What should Australian companies be doing right now to protect our privacy


David Glance, University of Western Australia

Australians are increasingly concerned about how companies handle their personal data, especially online.

Faced with the increasing likelihood that this data will be compromised, either through cyber attacks or mishandling, companies are now being forced into a more comprehensive approach to collecting and protecting customers’ personal data. The question remains – what is the best approach to achieving this goal?

The Organisation for Economic Co-operation and Development (OECD) has proposed that instead of talking about cybersecurity – companies, organisations and nations should be viewing the problem from a digital security risk management perspective.

Cybersecurity often overlooks risks to data that have nothing to do with a “cyber” element, even if people could agree on a definition of that term. In the case of Edward Snowden for example, he used a colleague’s credentials to access the system and copied files to a USB drive.

Digital security risk management involves getting everyone in an organisation to see digital risk as part of the overall risks that the organisation faces. The extent of risk any organisation is willing to take in any particular activity depends on the activities value. The aim is to manage the risk to a level that is acceptable to all parties.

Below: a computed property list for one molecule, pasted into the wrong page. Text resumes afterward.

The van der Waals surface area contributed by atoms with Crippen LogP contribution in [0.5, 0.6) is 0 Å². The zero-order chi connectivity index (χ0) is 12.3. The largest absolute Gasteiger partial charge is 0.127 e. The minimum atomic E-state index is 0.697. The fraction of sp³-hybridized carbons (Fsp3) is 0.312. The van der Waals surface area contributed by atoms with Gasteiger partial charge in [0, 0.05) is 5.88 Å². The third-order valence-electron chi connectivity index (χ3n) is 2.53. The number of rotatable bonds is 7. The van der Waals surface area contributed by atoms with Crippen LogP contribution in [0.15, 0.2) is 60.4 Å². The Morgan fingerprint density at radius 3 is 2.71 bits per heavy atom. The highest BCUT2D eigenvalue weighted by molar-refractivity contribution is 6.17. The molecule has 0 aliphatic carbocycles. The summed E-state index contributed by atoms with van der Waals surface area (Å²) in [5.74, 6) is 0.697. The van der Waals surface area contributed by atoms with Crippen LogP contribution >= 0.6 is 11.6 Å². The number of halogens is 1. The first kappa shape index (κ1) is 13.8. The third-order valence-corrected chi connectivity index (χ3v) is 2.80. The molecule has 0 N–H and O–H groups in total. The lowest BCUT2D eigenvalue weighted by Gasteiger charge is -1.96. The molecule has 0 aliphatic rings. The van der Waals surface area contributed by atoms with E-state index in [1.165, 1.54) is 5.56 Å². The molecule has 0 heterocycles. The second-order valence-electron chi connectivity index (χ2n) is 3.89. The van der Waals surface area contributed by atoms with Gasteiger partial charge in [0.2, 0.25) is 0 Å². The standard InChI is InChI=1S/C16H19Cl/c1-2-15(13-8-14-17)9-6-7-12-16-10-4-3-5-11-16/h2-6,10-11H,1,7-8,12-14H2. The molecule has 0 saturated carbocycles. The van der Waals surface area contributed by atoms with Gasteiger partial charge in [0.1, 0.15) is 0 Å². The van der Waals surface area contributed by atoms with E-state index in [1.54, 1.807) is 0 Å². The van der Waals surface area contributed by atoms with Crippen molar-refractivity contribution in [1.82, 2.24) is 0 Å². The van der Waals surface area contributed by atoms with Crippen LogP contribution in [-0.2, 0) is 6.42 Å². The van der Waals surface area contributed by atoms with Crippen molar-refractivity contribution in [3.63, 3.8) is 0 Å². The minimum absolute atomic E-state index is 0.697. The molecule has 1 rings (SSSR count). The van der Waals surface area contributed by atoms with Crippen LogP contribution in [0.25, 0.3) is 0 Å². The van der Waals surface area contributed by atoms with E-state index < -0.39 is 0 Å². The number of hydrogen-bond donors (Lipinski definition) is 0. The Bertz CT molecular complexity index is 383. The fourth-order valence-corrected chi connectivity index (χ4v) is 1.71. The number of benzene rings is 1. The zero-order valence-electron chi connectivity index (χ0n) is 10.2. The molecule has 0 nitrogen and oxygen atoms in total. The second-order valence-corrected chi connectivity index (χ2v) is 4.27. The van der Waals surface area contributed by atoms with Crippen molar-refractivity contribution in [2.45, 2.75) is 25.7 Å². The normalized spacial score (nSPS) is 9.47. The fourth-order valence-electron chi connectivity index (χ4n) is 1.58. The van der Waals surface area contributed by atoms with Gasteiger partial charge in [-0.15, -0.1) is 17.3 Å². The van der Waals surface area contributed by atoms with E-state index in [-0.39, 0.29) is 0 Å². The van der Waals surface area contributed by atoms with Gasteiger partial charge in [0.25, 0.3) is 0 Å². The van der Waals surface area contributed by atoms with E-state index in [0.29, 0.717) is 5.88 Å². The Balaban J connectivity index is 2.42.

What do you do about the weak link: humans?

It is worth remembering that in the case of the Equifax breach in which the personal details of up to 143 million customers in the US were leaked, it was largely human errors that were to blame.

Put simply, the person who was responsible for applying the patch (a piece of software designed to update a computer program or its supporting data, to fix or improve it) simply didn’t do their job. The software that was supposed to check whether the patch had been applied also failed to pick this up.

Until humans can be taken out of the equation entirely, it is almost impossible to remain entirely secure, or to avoid the inadvertent disclosure of personal and private information. Insider threat (as this type of risk is known) is difficult to combat and companies have tried various approaches to managing this risk including predictions based on psychological profiling of staff.

Automation and artificial intelligence may be a way of achieving this in the future. This works by minimising the amount of sensitive information staff have direct access to and surfacing only the analysis or interpretation of that data.

A litany of recent breaches